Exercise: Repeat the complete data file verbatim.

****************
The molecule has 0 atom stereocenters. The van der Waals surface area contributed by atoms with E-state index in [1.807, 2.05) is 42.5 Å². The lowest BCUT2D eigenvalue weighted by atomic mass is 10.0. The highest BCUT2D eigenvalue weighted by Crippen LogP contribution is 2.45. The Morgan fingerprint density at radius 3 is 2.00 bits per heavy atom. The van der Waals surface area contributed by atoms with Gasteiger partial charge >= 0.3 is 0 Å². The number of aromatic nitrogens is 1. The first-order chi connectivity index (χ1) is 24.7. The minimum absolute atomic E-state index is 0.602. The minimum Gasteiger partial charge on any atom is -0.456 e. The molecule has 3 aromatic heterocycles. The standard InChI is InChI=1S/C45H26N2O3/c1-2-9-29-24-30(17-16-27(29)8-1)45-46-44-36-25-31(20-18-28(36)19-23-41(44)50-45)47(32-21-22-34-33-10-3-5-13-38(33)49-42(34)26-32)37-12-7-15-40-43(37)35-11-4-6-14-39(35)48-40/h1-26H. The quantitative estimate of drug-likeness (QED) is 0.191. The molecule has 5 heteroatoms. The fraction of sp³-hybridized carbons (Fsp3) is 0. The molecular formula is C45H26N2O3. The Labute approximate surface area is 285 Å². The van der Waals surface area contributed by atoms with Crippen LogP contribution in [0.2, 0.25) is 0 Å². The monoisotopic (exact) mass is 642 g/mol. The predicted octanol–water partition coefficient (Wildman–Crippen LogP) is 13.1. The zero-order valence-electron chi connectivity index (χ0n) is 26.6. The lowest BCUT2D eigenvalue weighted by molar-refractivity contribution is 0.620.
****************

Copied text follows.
The molecule has 0 atom stereocenters. The van der Waals surface area contributed by atoms with E-state index in [1.807, 2.05) is 42.5 Å². The lowest BCUT2D eigenvalue weighted by atomic mass is 10.0. The highest BCUT2D eigenvalue weighted by Crippen LogP contribution is 2.45. The Morgan fingerprint density at radius 3 is 2.00 bits per heavy atom. The van der Waals surface area contributed by atoms with Gasteiger partial charge >= 0.3 is 0 Å². The number of aromatic nitrogens is 1. The first-order chi connectivity index (χ1) is 24.7. The minimum absolute atomic E-state index is 0.602. The minimum Gasteiger partial charge on any atom is -0.456 e. The molecule has 3 aromatic heterocycles. The standard InChI is InChI=1S/C45H26N2O3/c1-2-9-29-24-30(17-16-27(29)8-1)45-46-44-36-25-31(20-18-28(36)19-23-41(44)50-45)47(32-21-22-34-33-10-3-5-13-38(33)49-42(34)26-32)37-12-7-15-40-43(37)35-11-4-6-14-39(35)48-40/h1-26H. The quantitative estimate of drug-likeness (QED) is 0.191. The molecule has 5 heteroatoms. The fraction of sp³-hybridized carbons (Fsp3) is 0. The molecular formula is C45H26N2O3. The Labute approximate surface area is 285 Å². The van der Waals surface area contributed by atoms with Crippen LogP contribution in [0.2, 0.25) is 0 Å². The monoisotopic (exact) mass is 642 g/mol. The predicted octanol–water partition coefficient (Wildman–Crippen LogP) is 13.1. The zero-order valence-electron chi connectivity index (χ0n) is 26.6. The lowest BCUT2D eigenvalue weighted by molar-refractivity contribution is 0.620.